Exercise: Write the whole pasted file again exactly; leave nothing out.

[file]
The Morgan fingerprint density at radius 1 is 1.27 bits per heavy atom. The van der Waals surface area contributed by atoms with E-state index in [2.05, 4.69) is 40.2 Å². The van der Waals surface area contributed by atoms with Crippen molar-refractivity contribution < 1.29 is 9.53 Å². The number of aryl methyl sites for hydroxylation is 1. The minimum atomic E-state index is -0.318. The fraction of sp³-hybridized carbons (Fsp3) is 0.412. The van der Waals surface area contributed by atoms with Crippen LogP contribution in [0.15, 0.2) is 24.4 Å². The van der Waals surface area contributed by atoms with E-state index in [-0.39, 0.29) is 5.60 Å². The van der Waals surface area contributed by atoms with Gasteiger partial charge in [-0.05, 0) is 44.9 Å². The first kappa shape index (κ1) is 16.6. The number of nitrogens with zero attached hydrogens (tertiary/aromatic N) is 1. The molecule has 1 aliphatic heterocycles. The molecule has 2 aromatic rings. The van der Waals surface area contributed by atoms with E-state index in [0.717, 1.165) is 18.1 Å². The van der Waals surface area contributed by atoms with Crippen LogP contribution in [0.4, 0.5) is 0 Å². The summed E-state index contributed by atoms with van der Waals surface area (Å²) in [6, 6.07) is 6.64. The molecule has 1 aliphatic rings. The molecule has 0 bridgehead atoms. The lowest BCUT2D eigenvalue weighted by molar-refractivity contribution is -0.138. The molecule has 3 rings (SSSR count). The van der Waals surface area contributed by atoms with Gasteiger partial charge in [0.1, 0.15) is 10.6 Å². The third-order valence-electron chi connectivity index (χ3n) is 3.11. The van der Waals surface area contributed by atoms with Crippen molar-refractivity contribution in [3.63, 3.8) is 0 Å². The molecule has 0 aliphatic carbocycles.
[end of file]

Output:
The Morgan fingerprint density at radius 1 is 1.27 bits per heavy atom. The van der Waals surface area contributed by atoms with E-state index in [2.05, 4.69) is 40.2 Å². The van der Waals surface area contributed by atoms with Crippen molar-refractivity contribution < 1.29 is 9.53 Å². The number of aryl methyl sites for hydroxylation is 1. The minimum atomic E-state index is -0.318. The fraction of sp³-hybridized carbons (Fsp3) is 0.412. The van der Waals surface area contributed by atoms with Crippen LogP contribution in [0.15, 0.2) is 24.4 Å². The van der Waals surface area contributed by atoms with E-state index in [-0.39, 0.29) is 5.60 Å². The van der Waals surface area contributed by atoms with Gasteiger partial charge in [-0.05, 0) is 44.9 Å². The first kappa shape index (κ1) is 16.6. The number of nitrogens with zero attached hydrogens (tertiary/aromatic N) is 1. The molecule has 1 aliphatic heterocycles. The molecule has 2 aromatic rings. The van der Waals surface area contributed by atoms with E-state index in [0.717, 1.165) is 18.1 Å². The van der Waals surface area contributed by atoms with Crippen LogP contribution in [0.4, 0.5) is 0 Å². The summed E-state index contributed by atoms with van der Waals surface area (Å²) in [6, 6.07) is 6.64. The molecule has 1 aliphatic rings. The molecule has 0 bridgehead atoms. The lowest BCUT2D eigenvalue weighted by molar-refractivity contribution is -0.138. The molecule has 3 rings (SSSR count). The van der Waals surface area contributed by atoms with Gasteiger partial charge in [0.1, 0.15) is 10.6 Å². The third-order valence-electron chi connectivity index (χ3n) is 3.11. The van der Waals surface area contributed by atoms with Crippen molar-refractivity contribution in [3.63, 3.8) is 0 Å². The molecule has 0 aliphatic carbocycles.